Clothing options for those with disabilities can interfere with the workplace.
Researchers at the University of Missouri found that a lack of appropriate clothing designed for people with disabilities, caused by accidents or chronic diseases like multiple sclerosis (MS), can be a barrier to participation and a sense of inclusion in the workplace.
Because workplace attire can be specific and and offer few options for employees who don’t fit “normal” body types, disabled workers can feel themselves at a disadvantage. Such limitations can affect their integration in the workplace, their sense of self-confidence, and increase their feelings of a stigma around their disability, the researchers said in a press release.
“People with disabilities are no different than any other consumer looking for clothing,” Kerri McBee Black, a university instructor and doctoral candidate in textile and apparel management, said in the release. “Consumers want clothing that expresses their sense of style. They want clothing that makes them feel confident. Unfortunately, the apparel industry has yet to sufficiently meet the demand for this population.”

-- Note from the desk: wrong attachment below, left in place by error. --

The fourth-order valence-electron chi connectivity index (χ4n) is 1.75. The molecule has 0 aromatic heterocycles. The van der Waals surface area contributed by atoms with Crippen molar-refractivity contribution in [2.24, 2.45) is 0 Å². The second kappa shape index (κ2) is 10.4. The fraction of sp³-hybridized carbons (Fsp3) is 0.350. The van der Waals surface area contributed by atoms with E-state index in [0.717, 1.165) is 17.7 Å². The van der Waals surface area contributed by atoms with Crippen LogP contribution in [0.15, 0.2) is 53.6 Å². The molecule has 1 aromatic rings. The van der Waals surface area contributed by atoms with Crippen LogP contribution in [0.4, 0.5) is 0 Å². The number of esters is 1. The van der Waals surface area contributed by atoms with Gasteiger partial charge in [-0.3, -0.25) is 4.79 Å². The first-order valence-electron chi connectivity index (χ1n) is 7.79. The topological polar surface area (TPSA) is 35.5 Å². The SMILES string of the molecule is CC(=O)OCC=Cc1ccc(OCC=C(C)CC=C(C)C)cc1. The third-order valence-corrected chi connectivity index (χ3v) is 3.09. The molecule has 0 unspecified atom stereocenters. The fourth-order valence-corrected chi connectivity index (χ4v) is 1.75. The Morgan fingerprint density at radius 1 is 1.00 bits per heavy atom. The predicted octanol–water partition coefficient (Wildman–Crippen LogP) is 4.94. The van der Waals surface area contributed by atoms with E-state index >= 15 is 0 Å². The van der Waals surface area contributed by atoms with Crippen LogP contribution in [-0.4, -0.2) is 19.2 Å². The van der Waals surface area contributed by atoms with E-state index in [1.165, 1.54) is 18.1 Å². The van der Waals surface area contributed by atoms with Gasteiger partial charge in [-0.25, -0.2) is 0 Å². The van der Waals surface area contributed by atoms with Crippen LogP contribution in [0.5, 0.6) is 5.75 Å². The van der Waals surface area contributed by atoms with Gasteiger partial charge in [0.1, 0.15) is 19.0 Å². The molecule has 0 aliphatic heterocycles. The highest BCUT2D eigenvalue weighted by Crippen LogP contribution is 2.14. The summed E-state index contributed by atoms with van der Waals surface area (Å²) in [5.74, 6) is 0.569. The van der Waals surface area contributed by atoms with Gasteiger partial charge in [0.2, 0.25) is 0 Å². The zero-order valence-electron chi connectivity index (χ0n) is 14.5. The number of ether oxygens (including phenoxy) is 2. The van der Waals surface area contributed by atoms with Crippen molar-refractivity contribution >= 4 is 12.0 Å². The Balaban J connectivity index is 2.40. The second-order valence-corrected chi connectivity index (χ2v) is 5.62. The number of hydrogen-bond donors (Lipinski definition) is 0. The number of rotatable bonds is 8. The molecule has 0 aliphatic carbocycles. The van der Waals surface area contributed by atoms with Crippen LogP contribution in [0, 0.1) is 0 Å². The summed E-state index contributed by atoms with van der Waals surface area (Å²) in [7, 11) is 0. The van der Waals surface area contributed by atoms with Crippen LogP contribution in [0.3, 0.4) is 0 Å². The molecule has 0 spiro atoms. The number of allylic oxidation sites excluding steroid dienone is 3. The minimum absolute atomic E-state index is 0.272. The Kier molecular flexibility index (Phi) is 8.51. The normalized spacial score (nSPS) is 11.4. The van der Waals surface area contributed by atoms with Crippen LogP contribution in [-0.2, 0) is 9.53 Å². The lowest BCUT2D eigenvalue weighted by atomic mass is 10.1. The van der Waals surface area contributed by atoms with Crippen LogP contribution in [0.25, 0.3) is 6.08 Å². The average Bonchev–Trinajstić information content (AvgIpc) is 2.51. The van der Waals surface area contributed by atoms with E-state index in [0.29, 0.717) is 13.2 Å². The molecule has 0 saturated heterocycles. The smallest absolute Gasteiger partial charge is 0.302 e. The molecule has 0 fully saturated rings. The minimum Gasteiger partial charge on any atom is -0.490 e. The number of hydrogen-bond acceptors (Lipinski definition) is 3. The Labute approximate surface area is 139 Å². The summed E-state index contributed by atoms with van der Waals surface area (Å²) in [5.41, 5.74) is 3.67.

McBee Black, together with an associate professor at Missouri, Jung Ha-Brookshire, interviewed people with disabilities who had sought or were seeking employment to identify barriers faced in the workplace.
The team found that the lack of appropriate attire, regardless of the disability, was a common theme across the interviews.
One multiple sclerosis patient told the researchers that she searched for adaptive clothing that would accommodate her colostomy bag. She struggled to find options that made her feel attractive, and that lack of choices impacted her overall confidence.
Other participants reported similar challenges in finding work-appropriate clothing. In fact, the two researchers reported that people with disabilities often choose not to apply for certain jobs because they felt they cannot meet the expectations associated with the office dress code.
“Throughout the interviews we heard from participants that people living with disabilities want to work; yet, they experience public and self-stigma, both of which undermine their confidence,” McBee Black said.
Finding adaptive clothing isn’t easy. But an online search by Multiple Sclerosis News Today did find a few companies designing adaptive clothing lines and products that might help people living with disabilities. We cannot and do not recommend these lines, we simply note that they exist.
|Read on: MS Patients and Others with Disabilities Can Be Limited by Workplace Dress Codes, Researchers Say|